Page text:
Alluri Sitarama Raju. Most of the current generation remembers him as the rebellious hero from the eponymous film starring Superstar Krishna. While the film presents him in a glorified light, there is much more to know about the tribal hero.
In the early period of the freedom struggle, when the British were overpowering the tribes of the coastal districts and making their life hell, a lionheart was born on the 4th of July, 1897 and he fought against the mighty British war-machine, leading tribesmen with old traditional war weaponry and sacrificed his life true to his clan in the battle field.
There are various accounts of Ramaraju’s childhood. An official report suggests that he was born in 1897 in Bhimunipatnam taluk in Visakhapatnam district. His mother was from Visakhapatnam and his father was a native of Mogallu, near Bhimavaram. Most of his childhood was spent in Mogallu. He joined Mrs. A.V.N. College in the fourth form when he was 14 years old in 1912. It is said that during that time he was attracted to a girl named Sita, sister of a local zamindar, and wanted to marry her. But for some reasons it did not materialize. Later, when he heard of Sita’s demise, he changed his name from Ramaraju to Sitaramaraju.
At the age of 15, Raju was shifted to Vishakhapatnam for his studies. Though he had little inclination for school studies, he was very keen and began to accuire knowledge of political situation in India. He also learnt a lot about the Vedas, Ayurveda, Archery and Horse-riding during this time.
Alluri went deep into Gond land where nearly a thousand tribals had sacrificed their lives during the first war of independence in 1857. He learnt about the Britishers’ unfair restrictions on the tribals, and the banning of the “Podu” agricultural system He attended the A.I.C.C. session at Gaya in 1916 and got blessings of the top-ranking leaders of India. Raju inspired and organised the tribals to wage a guerrilla war against the British. Soon Raju’s plan of action took shape with vigor and quickness, on the 22nd of August, 1922.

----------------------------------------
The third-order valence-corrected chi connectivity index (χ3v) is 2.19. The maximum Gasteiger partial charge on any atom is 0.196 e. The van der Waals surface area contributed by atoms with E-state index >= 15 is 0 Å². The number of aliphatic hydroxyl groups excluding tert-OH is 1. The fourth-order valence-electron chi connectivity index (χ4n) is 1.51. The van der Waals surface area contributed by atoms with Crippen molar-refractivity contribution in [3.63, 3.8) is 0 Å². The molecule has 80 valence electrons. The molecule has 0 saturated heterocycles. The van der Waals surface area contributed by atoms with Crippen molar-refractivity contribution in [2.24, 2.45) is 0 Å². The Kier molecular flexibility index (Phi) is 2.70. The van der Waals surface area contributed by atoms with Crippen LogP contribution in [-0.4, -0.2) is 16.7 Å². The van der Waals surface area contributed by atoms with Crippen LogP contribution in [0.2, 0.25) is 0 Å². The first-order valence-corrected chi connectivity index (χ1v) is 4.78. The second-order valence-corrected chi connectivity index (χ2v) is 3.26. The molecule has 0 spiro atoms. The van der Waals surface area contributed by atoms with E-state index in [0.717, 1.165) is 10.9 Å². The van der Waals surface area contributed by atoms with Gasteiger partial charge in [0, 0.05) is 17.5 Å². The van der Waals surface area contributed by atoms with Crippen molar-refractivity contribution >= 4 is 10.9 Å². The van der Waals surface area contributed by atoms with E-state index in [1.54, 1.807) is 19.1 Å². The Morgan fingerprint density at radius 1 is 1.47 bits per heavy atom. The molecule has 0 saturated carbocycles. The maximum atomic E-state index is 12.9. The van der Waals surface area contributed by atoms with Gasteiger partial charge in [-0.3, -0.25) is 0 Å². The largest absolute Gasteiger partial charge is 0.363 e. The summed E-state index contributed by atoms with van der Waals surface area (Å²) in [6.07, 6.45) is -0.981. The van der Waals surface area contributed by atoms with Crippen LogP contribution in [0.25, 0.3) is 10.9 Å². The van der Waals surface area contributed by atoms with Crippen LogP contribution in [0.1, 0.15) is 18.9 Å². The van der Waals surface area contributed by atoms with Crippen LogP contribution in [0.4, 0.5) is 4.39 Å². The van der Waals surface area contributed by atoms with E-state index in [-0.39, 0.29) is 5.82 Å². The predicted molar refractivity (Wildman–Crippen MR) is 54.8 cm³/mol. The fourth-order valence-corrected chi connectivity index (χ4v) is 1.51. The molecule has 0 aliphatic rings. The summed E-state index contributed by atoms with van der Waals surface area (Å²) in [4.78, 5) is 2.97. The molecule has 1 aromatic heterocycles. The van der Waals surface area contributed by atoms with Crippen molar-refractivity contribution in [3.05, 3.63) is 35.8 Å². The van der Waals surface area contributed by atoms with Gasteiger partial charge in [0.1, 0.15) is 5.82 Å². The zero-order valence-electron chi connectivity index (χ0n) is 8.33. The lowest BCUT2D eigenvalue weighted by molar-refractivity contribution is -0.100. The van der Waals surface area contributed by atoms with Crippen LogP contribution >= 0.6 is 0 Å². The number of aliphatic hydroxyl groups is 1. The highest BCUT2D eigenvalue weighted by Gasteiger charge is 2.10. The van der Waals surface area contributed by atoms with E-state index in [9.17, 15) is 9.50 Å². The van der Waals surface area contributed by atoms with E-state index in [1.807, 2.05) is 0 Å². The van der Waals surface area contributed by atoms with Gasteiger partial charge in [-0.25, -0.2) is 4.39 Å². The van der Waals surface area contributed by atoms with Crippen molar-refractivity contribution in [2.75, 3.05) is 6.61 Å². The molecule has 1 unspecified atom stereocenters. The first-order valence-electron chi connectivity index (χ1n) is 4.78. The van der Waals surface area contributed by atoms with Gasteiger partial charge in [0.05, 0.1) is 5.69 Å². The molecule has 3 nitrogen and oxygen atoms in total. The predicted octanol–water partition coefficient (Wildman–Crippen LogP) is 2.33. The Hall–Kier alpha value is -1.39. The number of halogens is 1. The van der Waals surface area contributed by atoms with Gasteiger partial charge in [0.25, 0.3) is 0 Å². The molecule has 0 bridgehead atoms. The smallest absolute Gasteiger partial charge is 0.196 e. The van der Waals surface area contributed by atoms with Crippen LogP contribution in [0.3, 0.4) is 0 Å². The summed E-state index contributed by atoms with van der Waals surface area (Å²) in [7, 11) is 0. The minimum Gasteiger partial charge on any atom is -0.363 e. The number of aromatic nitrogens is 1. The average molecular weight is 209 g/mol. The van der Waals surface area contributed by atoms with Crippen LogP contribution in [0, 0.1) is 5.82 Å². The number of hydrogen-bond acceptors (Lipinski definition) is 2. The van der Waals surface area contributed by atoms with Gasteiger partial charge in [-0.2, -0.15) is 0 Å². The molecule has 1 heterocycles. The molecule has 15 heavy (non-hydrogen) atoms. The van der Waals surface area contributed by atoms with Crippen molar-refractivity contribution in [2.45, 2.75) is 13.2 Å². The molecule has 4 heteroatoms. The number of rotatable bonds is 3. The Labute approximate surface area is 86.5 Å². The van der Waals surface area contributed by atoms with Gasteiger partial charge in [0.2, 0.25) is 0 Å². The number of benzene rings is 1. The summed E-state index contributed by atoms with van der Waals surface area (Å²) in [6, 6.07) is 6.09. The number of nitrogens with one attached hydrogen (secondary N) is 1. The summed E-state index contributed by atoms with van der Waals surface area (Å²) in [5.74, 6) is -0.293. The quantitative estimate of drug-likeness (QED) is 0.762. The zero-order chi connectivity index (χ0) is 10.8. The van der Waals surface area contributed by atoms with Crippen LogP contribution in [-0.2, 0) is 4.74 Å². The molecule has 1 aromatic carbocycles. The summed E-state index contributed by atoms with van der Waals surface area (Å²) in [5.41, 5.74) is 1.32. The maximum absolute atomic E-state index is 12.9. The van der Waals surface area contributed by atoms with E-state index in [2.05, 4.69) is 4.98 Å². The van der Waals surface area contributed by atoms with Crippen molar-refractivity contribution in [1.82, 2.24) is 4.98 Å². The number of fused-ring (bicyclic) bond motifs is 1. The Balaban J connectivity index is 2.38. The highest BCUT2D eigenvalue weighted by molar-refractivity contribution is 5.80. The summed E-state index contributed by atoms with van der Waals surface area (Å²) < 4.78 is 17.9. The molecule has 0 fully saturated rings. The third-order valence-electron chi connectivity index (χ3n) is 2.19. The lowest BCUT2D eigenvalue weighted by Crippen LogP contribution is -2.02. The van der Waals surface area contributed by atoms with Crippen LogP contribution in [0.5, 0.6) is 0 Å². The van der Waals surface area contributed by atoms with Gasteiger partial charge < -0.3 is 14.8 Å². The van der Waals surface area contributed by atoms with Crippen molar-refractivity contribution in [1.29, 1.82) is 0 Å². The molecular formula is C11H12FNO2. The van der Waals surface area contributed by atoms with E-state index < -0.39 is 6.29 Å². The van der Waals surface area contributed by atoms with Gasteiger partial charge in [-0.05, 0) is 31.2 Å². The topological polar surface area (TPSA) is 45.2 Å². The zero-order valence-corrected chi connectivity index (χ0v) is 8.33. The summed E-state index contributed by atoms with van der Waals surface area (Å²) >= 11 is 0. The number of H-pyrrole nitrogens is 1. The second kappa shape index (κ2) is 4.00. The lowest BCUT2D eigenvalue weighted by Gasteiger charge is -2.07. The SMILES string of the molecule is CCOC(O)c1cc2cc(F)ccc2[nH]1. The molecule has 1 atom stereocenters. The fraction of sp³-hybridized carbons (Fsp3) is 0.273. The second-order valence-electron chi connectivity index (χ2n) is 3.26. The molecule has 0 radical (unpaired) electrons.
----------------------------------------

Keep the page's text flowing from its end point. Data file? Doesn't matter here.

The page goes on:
Raju’s army raided Chintapalli Police Station, on 23rd Krishnadevipeta Police Station, and on 24th Rajavommangi and captured a good number of guns, bayonets, cartridges and swords. He set free the revolutionary, Veerayya Dora from jail. The British Army got alerted and platoons of Police and Army were sent to capture Sitarama Raju. At Peddavalassa, Raju attacked the British Army. They were defeated during this battle and suffered very heavy casualties and retreated. From that day on there was a regular warfare between the tribal fighters and the Britishers. Raju came out triumphant in all.
Virtually for two years from 1922 to 1924, Sitarama Raju’s army ruled over vast agency area and became a terror to the British rulers. Later British rulers deployed big contingents of Assam Rifles and others. Fighting a fierce battle, Raju laid down his life and attained martyrdom.
Some still believe that the body seized by the English forces was not of Sitaramaraju and he hoodwinked the British and escaped to Burma. The former Chairman of Rajahmundry Municipality and freedom fighter Krovidi Lingaraju also carried the same opinion about Sitaramaraju’s escape, as the British did not announce his death immediately. These rumors are, however, unfounded.
His legacy is one of blood, pride and patriotism. A stamp was issued in his name by the Indian Government in 1986, and his name will be cemented as one of the greatest martyrs India has seen, with Chandrababu Naidu’s announcement of the decision that he will be memorialized with a museum in Vizag.
May the Manyam Raju be remembered for years to come; his deeds for the country will never be forgotten.
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